February 1, 2015

Dacron Dolly breakthrough

THE OTHER DAY someone asked me if I ever make anything up for this column. Well, being rather afraid of not going to heaven if I tell lies, I was forced to answer yes. But my defense was that it should be perfectly obvious when I make something up. It’s not like telling a sly, deliberate lie for some nefarious purpose. What I do is open and obvious and just for laughs.

“Give me an example.” she said. So I referred her to a column I wrote several years ago. I’d like you to read it now, and decide for yourself whether it’s obviously a spoof or not. Did it fool anybody who got more than half-way through? I think not, but you might like to make up your own mind:

Dacron Dolly in poly breakthrough

Christchurch (AP) — Sailors and sailmakers the world over were last night celebrating the achievement of New Zealand scientists in breeding a sheep that grows polyester “wool.”

Using cloned material from the famous Scottish sheep Dolly, genetic specialists at the University of Christchurch last year altered the DNA of a lamb embryo.

“We now have a sheep in polyester clothing,” said Dr. Brian Winchester, head of the university’s Experimental Genetics Department. He said the sheep had been named Dacron Dolly. “It’s a breakthrough we thought was possible, but we never expected success so quickly,” he added.

Dacron Dolly will be cloned and future flocks will be sheared to provide polyester material for Dacron ropes and sails. “We expect it to be about half the present cost of Dacron, maybe less,” said Dr. Winchester, himself an avid sailor in a country of sailors.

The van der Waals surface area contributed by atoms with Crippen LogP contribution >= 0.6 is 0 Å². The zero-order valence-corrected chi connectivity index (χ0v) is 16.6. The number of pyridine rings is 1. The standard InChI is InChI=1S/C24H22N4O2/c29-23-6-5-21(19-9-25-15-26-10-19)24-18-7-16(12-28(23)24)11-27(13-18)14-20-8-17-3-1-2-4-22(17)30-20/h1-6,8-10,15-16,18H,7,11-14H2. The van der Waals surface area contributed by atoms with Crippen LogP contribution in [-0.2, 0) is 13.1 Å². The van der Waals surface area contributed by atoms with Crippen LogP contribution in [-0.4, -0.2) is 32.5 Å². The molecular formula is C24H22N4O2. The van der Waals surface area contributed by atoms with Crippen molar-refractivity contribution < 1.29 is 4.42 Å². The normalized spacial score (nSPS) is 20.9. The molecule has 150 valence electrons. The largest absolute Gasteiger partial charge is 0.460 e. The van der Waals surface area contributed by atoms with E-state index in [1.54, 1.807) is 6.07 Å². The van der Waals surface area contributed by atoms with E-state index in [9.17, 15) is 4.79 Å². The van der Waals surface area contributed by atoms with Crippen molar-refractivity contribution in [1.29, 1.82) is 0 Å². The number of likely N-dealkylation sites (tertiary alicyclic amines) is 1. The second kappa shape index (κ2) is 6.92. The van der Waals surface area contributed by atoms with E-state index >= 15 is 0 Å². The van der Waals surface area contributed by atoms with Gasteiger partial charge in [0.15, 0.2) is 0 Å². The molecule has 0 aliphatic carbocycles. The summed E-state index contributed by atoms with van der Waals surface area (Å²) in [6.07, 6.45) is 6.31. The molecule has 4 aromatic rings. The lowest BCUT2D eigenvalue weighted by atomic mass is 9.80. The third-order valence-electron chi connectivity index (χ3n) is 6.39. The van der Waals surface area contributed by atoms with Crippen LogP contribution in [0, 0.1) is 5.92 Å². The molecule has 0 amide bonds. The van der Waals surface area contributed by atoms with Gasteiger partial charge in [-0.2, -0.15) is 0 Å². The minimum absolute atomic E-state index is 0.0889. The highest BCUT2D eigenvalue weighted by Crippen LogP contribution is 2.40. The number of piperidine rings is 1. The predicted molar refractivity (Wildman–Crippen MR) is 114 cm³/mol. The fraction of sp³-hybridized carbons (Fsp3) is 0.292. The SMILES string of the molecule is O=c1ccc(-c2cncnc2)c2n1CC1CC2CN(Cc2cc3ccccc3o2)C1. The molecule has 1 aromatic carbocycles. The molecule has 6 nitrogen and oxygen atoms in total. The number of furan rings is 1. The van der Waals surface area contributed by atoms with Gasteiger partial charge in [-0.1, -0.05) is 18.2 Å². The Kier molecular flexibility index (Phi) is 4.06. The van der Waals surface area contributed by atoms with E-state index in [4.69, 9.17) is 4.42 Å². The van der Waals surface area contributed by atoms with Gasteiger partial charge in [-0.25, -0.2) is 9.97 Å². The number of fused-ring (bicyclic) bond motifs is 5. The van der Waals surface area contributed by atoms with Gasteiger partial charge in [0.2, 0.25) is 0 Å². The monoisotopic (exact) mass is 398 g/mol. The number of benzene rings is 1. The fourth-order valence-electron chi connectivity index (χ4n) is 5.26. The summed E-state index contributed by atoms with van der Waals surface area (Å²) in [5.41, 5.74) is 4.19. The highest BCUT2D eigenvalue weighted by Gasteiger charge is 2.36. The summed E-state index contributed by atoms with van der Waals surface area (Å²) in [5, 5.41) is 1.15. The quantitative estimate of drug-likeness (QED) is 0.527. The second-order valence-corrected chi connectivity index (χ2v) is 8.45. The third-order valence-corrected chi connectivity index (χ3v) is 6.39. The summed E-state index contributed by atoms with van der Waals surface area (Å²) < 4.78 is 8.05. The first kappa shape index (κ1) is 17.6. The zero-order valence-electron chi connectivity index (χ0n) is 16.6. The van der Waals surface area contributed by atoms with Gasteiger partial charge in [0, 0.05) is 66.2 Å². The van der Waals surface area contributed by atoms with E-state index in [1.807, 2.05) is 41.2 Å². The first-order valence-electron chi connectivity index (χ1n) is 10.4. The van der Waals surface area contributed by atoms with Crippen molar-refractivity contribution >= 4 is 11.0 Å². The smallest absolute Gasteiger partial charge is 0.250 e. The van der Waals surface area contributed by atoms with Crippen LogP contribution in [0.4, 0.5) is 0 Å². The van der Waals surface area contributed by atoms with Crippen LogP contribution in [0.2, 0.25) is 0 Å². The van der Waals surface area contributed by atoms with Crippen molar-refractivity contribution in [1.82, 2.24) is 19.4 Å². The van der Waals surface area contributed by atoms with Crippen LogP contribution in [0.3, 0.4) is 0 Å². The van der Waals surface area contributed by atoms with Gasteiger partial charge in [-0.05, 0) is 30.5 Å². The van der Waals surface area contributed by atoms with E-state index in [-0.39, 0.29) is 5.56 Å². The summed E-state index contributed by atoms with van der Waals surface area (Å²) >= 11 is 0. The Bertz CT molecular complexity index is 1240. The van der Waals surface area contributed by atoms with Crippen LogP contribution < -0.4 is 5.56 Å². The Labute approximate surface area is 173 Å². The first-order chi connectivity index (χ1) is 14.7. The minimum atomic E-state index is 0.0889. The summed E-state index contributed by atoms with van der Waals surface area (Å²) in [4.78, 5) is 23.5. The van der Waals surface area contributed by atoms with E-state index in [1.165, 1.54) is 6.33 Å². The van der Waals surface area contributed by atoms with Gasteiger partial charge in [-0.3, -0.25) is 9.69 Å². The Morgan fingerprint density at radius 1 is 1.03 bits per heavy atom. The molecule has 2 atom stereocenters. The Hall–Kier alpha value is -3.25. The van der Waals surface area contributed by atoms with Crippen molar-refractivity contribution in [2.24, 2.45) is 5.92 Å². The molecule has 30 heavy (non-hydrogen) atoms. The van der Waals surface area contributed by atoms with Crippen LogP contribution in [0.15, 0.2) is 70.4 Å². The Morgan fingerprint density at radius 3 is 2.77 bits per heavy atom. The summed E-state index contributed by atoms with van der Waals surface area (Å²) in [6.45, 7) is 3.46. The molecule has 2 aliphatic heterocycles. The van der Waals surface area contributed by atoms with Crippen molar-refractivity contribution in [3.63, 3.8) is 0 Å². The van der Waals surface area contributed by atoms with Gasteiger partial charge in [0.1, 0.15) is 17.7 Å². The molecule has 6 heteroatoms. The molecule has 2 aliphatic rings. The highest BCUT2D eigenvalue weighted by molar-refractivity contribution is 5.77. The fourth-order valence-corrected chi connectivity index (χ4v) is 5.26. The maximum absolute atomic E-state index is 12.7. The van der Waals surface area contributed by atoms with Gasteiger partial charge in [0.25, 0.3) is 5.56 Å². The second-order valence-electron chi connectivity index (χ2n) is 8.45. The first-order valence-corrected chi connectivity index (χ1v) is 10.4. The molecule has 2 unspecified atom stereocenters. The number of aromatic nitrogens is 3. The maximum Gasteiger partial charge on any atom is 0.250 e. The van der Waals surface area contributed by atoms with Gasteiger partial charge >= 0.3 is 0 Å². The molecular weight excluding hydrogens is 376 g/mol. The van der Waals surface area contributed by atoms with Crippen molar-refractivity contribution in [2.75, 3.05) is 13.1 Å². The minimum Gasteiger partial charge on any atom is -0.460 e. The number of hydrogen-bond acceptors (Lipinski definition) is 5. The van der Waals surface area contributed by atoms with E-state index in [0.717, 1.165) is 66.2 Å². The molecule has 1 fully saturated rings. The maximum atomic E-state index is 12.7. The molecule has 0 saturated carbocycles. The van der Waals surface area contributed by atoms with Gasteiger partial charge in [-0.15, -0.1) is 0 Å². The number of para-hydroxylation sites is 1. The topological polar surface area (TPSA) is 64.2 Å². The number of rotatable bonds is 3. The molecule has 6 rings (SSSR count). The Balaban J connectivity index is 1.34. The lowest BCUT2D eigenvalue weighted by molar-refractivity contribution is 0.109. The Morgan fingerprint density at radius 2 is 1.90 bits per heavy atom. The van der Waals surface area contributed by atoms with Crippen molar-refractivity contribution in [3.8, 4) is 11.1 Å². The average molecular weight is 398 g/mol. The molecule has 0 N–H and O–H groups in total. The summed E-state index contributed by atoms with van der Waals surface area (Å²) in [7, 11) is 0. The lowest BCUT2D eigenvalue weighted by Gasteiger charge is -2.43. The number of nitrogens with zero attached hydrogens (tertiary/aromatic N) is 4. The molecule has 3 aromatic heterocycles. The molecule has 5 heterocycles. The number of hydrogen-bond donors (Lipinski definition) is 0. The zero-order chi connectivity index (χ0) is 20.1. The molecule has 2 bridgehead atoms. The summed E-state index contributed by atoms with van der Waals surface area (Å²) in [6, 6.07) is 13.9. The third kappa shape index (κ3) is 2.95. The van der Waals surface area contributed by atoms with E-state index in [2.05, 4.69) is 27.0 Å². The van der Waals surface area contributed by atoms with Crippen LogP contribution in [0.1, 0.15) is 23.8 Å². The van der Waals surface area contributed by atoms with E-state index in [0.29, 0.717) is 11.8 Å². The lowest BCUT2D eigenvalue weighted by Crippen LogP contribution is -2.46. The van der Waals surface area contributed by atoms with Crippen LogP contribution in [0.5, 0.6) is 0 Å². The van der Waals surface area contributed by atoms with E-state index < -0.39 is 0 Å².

Dorothy Brown, head of publicity at the University of Christchurch, said Dacron Dolly’s coat would provide a filament that was lighter, softer and easier to sew than present-day polyester. “It’s also more resistant to stretch, so it will be ideal for yacht sails,” she said. “Textile engineers from all over have already been contacting us for samples, but full-scale production won’t begin for about a year.”

Ms. Brown pointed that Dacron would no longer have to be made from imported crude oil. “This is an infinitely renewable resource,” she said, “It’s about as green as you can get.”

One snag is that Dacron Dolly and her cloned family will be more difficult to shear. “Polyester blunts the clippers much quicker than wool — but we hope to solve that problem with titanium cutting edges in a few weeks.”

A representative of North Sails, one of the largest sailmakers in North America, arrived in Christchurch yesterday to collect a sample of Dolly poly.

“We are very excited at this development,” said Fred Borthwick, based in Newport, Rhode Island. “Sails are expensive, and cutting the price of the sailcloth in half will mean an explosion of business for sailmakers and better, less expensive sails for boaters.”

Today’s Thought The best scientist is open to experience and begins with romance — the idea that anything is possible. —Ray Bradbury.

Notices we noticed: On a plumber’s truck: “Don’t sleep with a drip. Call your plumber.”

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